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*A concept from Trust-Based Relational Intervention, or TBRI*

The Complete Parenting Handbook

There isn’t one. Each child is different and may require a different approach to parenting. There will never be a guide on being a perfect parent, but you can do things to make sure you’re providing the best parenting for your child(ren). 

Trust-Based Relational Intervention (TBRI)

The three TBRI principles are:

  • Empowerment—attention to physical needs;
  • Connection—attention to attachment needs; and
  • Correction—attention to behavioral needs.

These principles help both caregiver and child learn healthy ways of interacting, so both can play a role in the healing process.

Every parent and caretaker must find the balance between nurture and structure when dealing with children in crisis, children who have been traumatized, or even children experiencing the usual ups and downs of growing up. 

Part of this is knowing what a child needs and when they need it. If a child needs love at the moment, do not provide discipline. If a child needs redirection, be sure to structure. This balance allows children to feel secure and trust you as the guardian. They will understand that they are important, their feelings are valid, their needs will be met, and you will be consistent.

TBRI has emerged as a clear set of developmental principles for bringing healing to at-risk youngsters.

What is Nurture?      

  • Nurture is for connecting with a child.
  • Connecting can include engaging, appropriate/safe touch, active listening, eye contact, playful engagement, purposeful interaction.
  • The tone of voice and body language play a role. Be aware of yourself and, most importantly, aware of the child. These are clues to where their anxiety levels are.
  • “Giving Voice” allows the child to feel their needs matter.
  • If a child is not allowed to use their voice, they resort to alternate means of communication (acting out, violence, self-harm, etc.)
  • “Be Approachable.” A welcome face and spirit are reassuring to the child. They know someone is listening to them. 
  • “Give Praise Often.” 
  • “Sharing Power.” This is not the same as giving in. However, it emphasizes that the power is indeed yours to be shared. This allows the child to feel their needs are being met. It reminds them that you are the authority figure but a safe one.

What is Structure?

  • Structure helps the child to feel safe and trust that you are consistent.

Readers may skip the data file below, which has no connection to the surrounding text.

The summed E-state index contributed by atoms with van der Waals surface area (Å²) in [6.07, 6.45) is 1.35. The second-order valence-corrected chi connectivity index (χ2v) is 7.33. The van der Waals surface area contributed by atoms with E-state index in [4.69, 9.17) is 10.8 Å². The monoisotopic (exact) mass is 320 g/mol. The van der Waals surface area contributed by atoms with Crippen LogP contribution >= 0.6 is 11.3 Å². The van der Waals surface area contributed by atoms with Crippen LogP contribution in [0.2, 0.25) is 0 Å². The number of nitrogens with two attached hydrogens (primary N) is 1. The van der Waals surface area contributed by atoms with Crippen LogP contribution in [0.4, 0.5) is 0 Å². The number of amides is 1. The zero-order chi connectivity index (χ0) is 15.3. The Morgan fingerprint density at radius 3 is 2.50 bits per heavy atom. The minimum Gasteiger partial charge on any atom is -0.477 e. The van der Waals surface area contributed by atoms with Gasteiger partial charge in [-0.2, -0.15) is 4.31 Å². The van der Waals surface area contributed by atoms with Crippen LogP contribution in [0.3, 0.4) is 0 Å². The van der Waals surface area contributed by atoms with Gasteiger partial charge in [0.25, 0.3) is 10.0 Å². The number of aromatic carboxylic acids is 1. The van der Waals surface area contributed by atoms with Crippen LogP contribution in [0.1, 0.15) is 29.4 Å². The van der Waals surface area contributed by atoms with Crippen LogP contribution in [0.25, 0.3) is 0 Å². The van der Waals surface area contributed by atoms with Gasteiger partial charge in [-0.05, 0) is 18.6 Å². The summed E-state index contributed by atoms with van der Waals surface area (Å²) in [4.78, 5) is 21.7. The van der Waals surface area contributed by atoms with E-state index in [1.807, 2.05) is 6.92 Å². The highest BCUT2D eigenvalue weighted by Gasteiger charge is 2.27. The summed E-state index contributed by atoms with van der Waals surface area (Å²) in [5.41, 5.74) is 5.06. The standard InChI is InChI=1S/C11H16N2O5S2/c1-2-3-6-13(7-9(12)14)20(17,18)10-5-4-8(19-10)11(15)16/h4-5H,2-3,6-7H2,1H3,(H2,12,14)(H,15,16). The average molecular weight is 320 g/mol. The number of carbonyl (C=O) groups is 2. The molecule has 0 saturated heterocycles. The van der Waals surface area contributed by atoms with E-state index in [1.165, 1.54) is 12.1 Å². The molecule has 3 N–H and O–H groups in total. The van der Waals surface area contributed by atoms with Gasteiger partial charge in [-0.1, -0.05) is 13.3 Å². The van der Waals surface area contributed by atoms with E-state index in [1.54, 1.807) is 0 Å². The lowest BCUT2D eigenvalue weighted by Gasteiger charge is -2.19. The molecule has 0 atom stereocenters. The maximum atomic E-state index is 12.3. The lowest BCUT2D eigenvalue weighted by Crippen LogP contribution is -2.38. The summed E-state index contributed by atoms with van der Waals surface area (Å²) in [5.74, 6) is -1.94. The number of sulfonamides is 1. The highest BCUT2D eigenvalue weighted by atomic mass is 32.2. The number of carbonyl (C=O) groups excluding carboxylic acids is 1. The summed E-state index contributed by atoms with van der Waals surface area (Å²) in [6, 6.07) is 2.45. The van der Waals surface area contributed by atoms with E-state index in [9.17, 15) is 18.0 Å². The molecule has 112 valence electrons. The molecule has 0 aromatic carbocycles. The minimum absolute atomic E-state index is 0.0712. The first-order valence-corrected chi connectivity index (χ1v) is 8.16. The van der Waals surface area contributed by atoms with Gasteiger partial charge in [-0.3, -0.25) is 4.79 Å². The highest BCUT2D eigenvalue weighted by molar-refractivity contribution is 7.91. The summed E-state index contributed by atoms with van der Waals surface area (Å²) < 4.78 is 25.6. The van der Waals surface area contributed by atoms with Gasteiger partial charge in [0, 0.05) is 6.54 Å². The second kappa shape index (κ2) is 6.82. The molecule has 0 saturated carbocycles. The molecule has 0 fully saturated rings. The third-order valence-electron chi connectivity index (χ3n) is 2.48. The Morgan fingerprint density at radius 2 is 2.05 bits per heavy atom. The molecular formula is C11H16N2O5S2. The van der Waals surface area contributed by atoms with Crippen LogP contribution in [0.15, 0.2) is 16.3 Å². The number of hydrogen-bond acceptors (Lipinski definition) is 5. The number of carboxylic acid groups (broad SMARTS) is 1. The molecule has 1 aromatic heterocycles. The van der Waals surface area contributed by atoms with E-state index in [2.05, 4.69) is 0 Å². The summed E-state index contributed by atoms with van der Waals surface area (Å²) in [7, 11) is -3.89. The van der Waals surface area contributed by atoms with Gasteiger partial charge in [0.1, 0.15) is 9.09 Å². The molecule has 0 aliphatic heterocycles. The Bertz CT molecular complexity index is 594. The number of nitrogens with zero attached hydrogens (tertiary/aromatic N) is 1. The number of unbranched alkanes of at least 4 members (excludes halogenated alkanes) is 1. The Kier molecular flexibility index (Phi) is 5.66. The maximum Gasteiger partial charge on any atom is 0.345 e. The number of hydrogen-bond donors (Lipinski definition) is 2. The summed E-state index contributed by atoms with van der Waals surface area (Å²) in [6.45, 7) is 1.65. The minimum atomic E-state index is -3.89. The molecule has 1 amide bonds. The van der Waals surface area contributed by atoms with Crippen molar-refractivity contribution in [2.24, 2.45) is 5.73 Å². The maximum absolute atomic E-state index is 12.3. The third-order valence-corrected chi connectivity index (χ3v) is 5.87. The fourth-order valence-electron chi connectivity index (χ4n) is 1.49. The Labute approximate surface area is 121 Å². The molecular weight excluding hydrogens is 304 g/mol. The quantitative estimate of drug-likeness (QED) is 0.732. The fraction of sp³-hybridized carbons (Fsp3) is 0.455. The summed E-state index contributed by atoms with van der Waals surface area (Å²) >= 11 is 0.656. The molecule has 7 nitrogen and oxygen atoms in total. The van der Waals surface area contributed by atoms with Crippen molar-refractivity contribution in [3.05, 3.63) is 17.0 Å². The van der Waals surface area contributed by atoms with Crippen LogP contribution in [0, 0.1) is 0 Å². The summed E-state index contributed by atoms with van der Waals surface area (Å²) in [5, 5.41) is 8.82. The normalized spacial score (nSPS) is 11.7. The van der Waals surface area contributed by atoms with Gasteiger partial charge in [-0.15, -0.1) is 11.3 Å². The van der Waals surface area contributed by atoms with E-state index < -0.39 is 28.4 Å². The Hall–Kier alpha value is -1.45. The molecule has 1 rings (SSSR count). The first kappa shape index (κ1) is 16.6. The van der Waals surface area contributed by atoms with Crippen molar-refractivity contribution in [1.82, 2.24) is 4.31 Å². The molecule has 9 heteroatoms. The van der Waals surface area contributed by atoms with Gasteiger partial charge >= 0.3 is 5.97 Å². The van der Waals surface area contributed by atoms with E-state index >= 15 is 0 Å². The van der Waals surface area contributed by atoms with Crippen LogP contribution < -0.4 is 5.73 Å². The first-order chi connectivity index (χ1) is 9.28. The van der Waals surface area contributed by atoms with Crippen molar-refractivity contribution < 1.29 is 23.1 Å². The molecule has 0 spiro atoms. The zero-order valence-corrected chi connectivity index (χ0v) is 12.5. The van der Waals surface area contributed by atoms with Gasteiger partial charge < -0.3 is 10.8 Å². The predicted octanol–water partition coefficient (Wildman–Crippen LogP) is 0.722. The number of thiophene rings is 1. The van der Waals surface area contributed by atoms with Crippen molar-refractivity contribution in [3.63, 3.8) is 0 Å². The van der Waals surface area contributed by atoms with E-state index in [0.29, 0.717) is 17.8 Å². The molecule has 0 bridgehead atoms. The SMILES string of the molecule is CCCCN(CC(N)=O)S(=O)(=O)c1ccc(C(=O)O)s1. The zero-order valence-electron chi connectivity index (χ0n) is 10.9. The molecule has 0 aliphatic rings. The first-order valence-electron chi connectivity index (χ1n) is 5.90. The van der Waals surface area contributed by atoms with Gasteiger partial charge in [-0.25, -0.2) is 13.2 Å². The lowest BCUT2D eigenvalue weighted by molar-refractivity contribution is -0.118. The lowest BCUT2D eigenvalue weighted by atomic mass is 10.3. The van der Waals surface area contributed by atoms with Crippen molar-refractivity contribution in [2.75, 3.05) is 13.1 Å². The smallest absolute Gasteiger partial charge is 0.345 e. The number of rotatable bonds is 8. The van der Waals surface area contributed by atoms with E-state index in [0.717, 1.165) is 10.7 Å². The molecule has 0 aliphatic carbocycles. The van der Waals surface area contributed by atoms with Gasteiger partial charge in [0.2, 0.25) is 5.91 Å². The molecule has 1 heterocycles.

• The structure is for correcting a child.
  • Correcting looks like: Giving a lot of positives before any negatives (making deposits before withdrawal), giving simple choices and NOT overstimulating, redirecting, allowing them to use their voice to take accountability, reminding them they are still valuable post-conflict.
  • WHEN IT’S DONE, IT’S DONE. Do not bring up the conflict after you’ve put it to rest.
  • Playful engagement will soften a lot of tense situations.
  • Offer re-dos if something did not go well or the child’s message was not delivered the first time properly. Always “repair” if there’s been a rift.
  • Model new and proper responses. Show children the correct ways to approach or react to situations. It can be modeled as a fun, interactive role-playing activity to shape behavior and replace negative social skills.
  • The I.D.E.A.L. Response is Immediate, Direct (eye contact and proximity), Efficient, Action-Based (allow re-dos), and Leveled (to the behavior).

Balancing Nurture vs. Structure 

The key is finding balance. Extremes by providing too much or too little care or control must be avoided. To achieve this, you need to find a balance between how much and when to nurture your children and how much and when to provide structure.

Unappreciated children lack self-esteem, and children who lack structure won’t have the capability to accomplish things for themselves.

If you merely give the framework but fail to establish a healthy bond of trust, your children may feel resentment, rejected, abandoned, and they may be less eager to comply with rules or to absorb them fully.


The child and caregiver can work together through verbal and nonverbal nurturing communications through matching behaviors, eye contact, voice and inflection, body position, and safe touch. 

Constant and meaningful communication is the most essential and crucial part of your child’s development as a parent. A relationship is built upon proper communication. Your child(ren) are dependent upon you, and they need your guidance every step of the way. 

To ensure that you know what they need, you must communicate with them. More importantly, the child(ren) needs to be comfortable enough with you to share their needs. 

Establishing trust here is crucial. You need your child to trust that they can count on you for help and guidance even when they make a mistake. 

Similarly, you’d want them to open up to you on what happens in their life so you can assist them in making the right decisions. 

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